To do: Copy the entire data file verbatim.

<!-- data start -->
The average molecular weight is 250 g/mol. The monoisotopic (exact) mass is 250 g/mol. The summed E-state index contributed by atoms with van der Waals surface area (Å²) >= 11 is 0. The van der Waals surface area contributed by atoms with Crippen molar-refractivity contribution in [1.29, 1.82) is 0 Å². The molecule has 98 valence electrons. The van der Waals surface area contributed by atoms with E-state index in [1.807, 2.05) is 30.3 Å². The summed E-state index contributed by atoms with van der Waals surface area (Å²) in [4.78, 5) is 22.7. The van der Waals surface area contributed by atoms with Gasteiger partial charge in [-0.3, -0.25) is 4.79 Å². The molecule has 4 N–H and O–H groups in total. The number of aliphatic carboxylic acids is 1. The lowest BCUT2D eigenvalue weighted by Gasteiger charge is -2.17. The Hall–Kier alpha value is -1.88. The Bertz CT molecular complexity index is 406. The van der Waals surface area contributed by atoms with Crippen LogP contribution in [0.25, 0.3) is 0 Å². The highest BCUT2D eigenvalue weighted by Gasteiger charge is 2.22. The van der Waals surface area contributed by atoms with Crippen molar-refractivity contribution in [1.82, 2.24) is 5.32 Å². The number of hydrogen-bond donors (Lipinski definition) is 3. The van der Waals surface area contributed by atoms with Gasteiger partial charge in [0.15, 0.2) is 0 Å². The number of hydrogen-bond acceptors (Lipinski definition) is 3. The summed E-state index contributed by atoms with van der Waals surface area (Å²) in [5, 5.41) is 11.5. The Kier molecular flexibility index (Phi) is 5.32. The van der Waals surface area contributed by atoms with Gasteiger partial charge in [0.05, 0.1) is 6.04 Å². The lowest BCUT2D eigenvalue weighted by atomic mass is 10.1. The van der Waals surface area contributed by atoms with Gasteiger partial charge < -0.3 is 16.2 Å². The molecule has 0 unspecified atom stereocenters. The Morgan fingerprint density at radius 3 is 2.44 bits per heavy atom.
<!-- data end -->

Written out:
The average molecular weight is 250 g/mol. The monoisotopic (exact) mass is 250 g/mol. The summed E-state index contributed by atoms with van der Waals surface area (Å²) >= 11 is 0. The van der Waals surface area contributed by atoms with Crippen molar-refractivity contribution in [1.29, 1.82) is 0 Å². The molecule has 98 valence electrons. The van der Waals surface area contributed by atoms with E-state index in [1.807, 2.05) is 30.3 Å². The summed E-state index contributed by atoms with van der Waals surface area (Å²) in [4.78, 5) is 22.7. The van der Waals surface area contributed by atoms with Gasteiger partial charge in [-0.3, -0.25) is 4.79 Å². The molecule has 4 N–H and O–H groups in total. The number of aliphatic carboxylic acids is 1. The lowest BCUT2D eigenvalue weighted by Gasteiger charge is -2.17. The Hall–Kier alpha value is -1.88. The Bertz CT molecular complexity index is 406. The van der Waals surface area contributed by atoms with Crippen LogP contribution in [0.25, 0.3) is 0 Å². The highest BCUT2D eigenvalue weighted by Gasteiger charge is 2.22. The van der Waals surface area contributed by atoms with Crippen molar-refractivity contribution in [1.82, 2.24) is 5.32 Å². The number of hydrogen-bond donors (Lipinski definition) is 3. The van der Waals surface area contributed by atoms with Gasteiger partial charge in [0.15, 0.2) is 0 Å². The number of hydrogen-bond acceptors (Lipinski definition) is 3. The summed E-state index contributed by atoms with van der Waals surface area (Å²) in [5, 5.41) is 11.5. The Kier molecular flexibility index (Phi) is 5.32. The van der Waals surface area contributed by atoms with Gasteiger partial charge in [0.05, 0.1) is 6.04 Å². The lowest BCUT2D eigenvalue weighted by atomic mass is 10.1. The van der Waals surface area contributed by atoms with Gasteiger partial charge < -0.3 is 16.2 Å². The molecule has 0 unspecified atom stereocenters. The Morgan fingerprint density at radius 3 is 2.44 bits per heavy atom.